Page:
UCLA biologists reveal potential ‘fatal flaw’ in iconic sexual selection study


A new sexual selection study replicates an iconic 1948 study and finds it flawed. The graphic shows that children of fruit fly parents with different mutations have an equal chance of inheriting just the mother’s mutation, just the father’s mutation, both mutations or neither mutation. (Credit: Kim DeRose)

A classic study from more than 60 years ago suggesting that males are more promiscuous and females more choosy in selecting mates may, in fact, be wrong, say life scientists who are the first to repeat the historic experiment using the same methods as the original.

In 1948, English geneticist Angus John Bateman published a study showing that male fruit flies gain an evolutionary advantage from having multiple mates, while their female counterparts do not. Bateman’s conclusions have informed and influenced an entire sub-field of evolutionary biology for decades.

“Bateman’s 1948 study is the most-cited experimental paper in sexual selection today because of its conclusions about how the number of mates influences fitness in males and females,” said Patricia Adair Gowaty, a distinguished professor of ecology and evolutionary biology at UCLA. “Yet despite its important status, the experiment has never been repeated with the methods that Bateman himself originally used, until now.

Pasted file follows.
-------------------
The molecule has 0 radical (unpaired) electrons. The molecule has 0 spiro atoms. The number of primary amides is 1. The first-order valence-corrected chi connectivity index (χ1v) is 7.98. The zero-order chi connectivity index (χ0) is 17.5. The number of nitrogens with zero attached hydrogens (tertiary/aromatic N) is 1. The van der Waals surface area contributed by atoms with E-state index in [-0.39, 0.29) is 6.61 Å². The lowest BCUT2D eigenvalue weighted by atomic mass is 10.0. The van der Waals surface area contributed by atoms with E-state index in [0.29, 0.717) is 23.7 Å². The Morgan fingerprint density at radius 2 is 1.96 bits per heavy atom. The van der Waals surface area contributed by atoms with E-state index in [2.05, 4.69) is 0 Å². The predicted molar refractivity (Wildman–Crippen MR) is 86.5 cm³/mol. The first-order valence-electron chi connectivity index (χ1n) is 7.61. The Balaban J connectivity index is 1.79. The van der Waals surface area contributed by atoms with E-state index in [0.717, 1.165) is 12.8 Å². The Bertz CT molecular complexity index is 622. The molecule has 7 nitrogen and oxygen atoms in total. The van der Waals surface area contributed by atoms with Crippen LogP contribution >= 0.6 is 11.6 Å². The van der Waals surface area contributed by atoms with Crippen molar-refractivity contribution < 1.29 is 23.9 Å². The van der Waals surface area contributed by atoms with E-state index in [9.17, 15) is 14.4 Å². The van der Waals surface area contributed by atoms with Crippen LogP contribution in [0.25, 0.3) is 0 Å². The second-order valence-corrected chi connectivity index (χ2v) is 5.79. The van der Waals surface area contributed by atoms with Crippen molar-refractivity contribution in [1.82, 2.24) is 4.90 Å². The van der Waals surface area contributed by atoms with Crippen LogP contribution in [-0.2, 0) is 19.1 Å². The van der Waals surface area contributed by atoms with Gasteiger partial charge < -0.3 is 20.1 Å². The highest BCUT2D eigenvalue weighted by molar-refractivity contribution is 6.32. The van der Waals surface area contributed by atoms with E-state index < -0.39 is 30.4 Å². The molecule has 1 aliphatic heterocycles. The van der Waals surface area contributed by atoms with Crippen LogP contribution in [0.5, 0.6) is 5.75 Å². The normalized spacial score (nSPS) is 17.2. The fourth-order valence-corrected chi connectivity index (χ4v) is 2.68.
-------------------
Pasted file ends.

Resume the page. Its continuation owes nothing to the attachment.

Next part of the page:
“Our team repeated Bateman’s experiment and found that what some accepted as bedrock may actually be quicksand. It is possible that Bateman’s paper should never have been published.”

Gowaty’s study was published June 11 in the online edition of Proceedings of the National Academy of Sciences and is scheduled for publication in an upcoming print edition.

Written By: Kim DeRose
continue to source article at phys.org


  1. I couldn’t help but get the sense that the criticism was at least as motivated by social expectations as the original study (if at all).

    Beyond that, there’s a fatal flaw in the main criticism.  Yes, relying on severe mutations will lower the number of traceable offspring.  That does not mean, however, that it will necessarily skew the results.  That would require that the female mutations were more harmful than the male mutations (or vice versa).  I did not see any indication that they tested this idea at all.

    It’s kind of ironic that a study criticizing the obviously flawed methods of an earlier study has its own obvious and significant problems.

  2. ” But Gowaty and her colleagues, by performing the same experiment, found that the data were decidedly inconclusive. “

    Aside from any other methodological flaws, as one mentioned by Thanny, we do not have a conclusion one way or the other. Dead flies can not be counted and such mutations as the article spoke of not noticed? 

  3. Just how choosy males are clearly varies by species. I offer as evidence the body of David Attenborough’s films.

    Different species make a different length commitment.  Sleepy lizards and many birds go for life. Humans go for about 7 years, other times 1 night. Frogs for 10 minutes.  I suspect choosiness increases with length of commitment.

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